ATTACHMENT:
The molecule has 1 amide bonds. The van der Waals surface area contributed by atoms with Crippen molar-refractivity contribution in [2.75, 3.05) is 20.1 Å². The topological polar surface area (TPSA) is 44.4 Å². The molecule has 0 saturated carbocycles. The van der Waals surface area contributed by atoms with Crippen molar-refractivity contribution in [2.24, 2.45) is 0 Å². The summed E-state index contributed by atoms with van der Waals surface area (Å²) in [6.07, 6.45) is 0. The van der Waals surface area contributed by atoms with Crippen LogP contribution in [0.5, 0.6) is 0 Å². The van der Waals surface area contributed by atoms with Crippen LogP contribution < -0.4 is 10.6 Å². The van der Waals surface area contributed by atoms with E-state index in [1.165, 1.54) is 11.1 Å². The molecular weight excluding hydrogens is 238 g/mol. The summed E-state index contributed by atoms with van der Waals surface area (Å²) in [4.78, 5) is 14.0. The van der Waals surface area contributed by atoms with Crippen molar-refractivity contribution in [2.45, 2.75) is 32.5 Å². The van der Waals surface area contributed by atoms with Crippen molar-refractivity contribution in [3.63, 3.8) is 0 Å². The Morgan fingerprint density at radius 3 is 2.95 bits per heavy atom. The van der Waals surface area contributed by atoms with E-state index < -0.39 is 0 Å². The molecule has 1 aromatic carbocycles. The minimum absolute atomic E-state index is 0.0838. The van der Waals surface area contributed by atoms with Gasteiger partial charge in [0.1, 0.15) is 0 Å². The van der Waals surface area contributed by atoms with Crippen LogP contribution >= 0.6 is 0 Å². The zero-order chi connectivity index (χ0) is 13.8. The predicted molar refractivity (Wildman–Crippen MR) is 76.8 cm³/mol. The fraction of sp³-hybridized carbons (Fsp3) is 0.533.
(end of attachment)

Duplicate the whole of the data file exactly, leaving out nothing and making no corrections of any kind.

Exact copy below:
The molecule has 1 amide bonds. The van der Waals surface area contributed by atoms with Crippen molar-refractivity contribution in [2.75, 3.05) is 20.1 Å². The topological polar surface area (TPSA) is 44.4 Å². The molecule has 0 saturated carbocycles. The van der Waals surface area contributed by atoms with Crippen molar-refractivity contribution in [2.24, 2.45) is 0 Å². The summed E-state index contributed by atoms with van der Waals surface area (Å²) in [6.07, 6.45) is 0. The van der Waals surface area contributed by atoms with Crippen LogP contribution in [0.5, 0.6) is 0 Å². The van der Waals surface area contributed by atoms with Crippen LogP contribution < -0.4 is 10.6 Å². The van der Waals surface area contributed by atoms with E-state index in [1.165, 1.54) is 11.1 Å². The molecular weight excluding hydrogens is 238 g/mol. The summed E-state index contributed by atoms with van der Waals surface area (Å²) in [4.78, 5) is 14.0. The van der Waals surface area contributed by atoms with Crippen molar-refractivity contribution in [2.45, 2.75) is 32.5 Å². The van der Waals surface area contributed by atoms with Crippen molar-refractivity contribution in [3.63, 3.8) is 0 Å². The Morgan fingerprint density at radius 3 is 2.95 bits per heavy atom. The van der Waals surface area contributed by atoms with E-state index < -0.39 is 0 Å². The molecule has 1 aromatic carbocycles. The minimum absolute atomic E-state index is 0.0838. The van der Waals surface area contributed by atoms with Gasteiger partial charge in [0.1, 0.15) is 0 Å². The van der Waals surface area contributed by atoms with Crippen LogP contribution >= 0.6 is 0 Å². The zero-order chi connectivity index (χ0) is 13.8. The predicted molar refractivity (Wildman–Crippen MR) is 76.8 cm³/mol. The fraction of sp³-hybridized carbons (Fsp3) is 0.533.